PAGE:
An international team of researchers, led by Prof. Kate Bushby at Newcastle University and funded by the Jain Foundation, has launched an international clinical study into limb girdle muscular dystrophy type 2B (LGMD2B) and Miyoshi myopathy. The study aims to identify methods which could be used to measure disease progression or improvement in future clinical trials of new potential treatments.
During the last few weeks, the first participants were enrolled in the “International Clinical Outcome Study for Dysferlinopathy”. The dysferlinopathies are a group of conditions that are caused by mutations in the gene that carries the genetic blueprint for the dysferlin protein. The mutations can lead to a deficiency in the dysferlin protein, which can cause a spectrum of muscle problems; the most common being limb girdle muscular dystrophy type 2B and Miyoshi myopathy.
Over the past decade, significant progress has been made in the study of the dysferlinopathies, and new potential treatments for these conditions might soon be ready for testing in clinical trials. However, before these trials can be set up, researchers need to understand how the conditions progress and have ways to measure this progression. This will let them test the effectiveness of any new potential treatment. The clinical outcome study aims to study this disease progression and identify the tests or disease characteristics that are most suited to measuring the changes. These features or tests are called “clinical outcome measures” and will be identified using a comprehensive set of medical, physiotherapy and Magnetic Resonance Imaging (or MRI) assessments.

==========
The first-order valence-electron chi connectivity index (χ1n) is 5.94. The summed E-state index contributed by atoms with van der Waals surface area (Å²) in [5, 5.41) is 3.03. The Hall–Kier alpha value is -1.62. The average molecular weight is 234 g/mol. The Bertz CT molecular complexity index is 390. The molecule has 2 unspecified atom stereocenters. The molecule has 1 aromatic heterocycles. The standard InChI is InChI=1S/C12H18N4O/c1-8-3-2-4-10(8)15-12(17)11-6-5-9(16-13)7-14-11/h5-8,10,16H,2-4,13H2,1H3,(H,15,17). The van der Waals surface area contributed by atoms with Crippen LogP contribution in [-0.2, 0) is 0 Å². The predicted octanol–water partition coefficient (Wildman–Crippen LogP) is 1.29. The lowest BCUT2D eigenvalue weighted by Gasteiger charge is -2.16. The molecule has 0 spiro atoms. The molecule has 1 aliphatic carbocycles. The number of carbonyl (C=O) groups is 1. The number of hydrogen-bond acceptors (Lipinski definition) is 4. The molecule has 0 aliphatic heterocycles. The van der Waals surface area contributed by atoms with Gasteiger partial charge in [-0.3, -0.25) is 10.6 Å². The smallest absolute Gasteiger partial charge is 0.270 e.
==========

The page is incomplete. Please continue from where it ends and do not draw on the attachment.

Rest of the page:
The study also aims to help identify biomarkers of the conditions. These are molecules in our body whose levels change in response to disease and which can be measured easily. Blood samples and skin biopsies collected from volunteer study participants will be stored in a “biobank”, which will give researchers access to the samples in the future; to find, for example, suitable molecules and determine how they are altered by disease. Together, the identification of reliable biomarkers and clinical outcome measures, will let researchers involved in future clinical trials monitor the effects of potential treatments in the most complete and non-invasive way possible.
The international study is co-ordinated by Prof. Bushby’s team at Newcastle University, which receives support from the Muscular Dystrophy Campaign, including funding for a clinical trial co-ordinator. Beyond Newcastle, the centres taking part in this study are located in Germany, Spain, Italy, France, USA, Japan and Australia. The study is funded by the Jain Foundation in the USA and funds are available to cover travel costs for the study participants and a helper if needed.
A study participant said:
I wanted to take part in this study as I, like many others, live in hope that one day a treatment will happen. If my contribution does not help me then I hope it may help others in the future. I was quite daunted at the thought of more tests but so far everyone has been great, a pleasure and a privilege to take part.
To find out more about the clinical outcome study for dysferlinopathy, please see the links below. Patients aged 10 years or older, who have a genetically confirmed diagnosis of LGMD2B, Miyoshi myopathy or any other form of a “dysferlinopathy” and would like detailed information about the study or to discuss their participation, can contact the study team directly at firstname.lastname@example.org or by phoning +44 (0)191 2418941.
Further information and links
To read more about limb girdles muscular dystrophy type 2B
For more details about this clinical outcome study
To view our clinical trials FAQ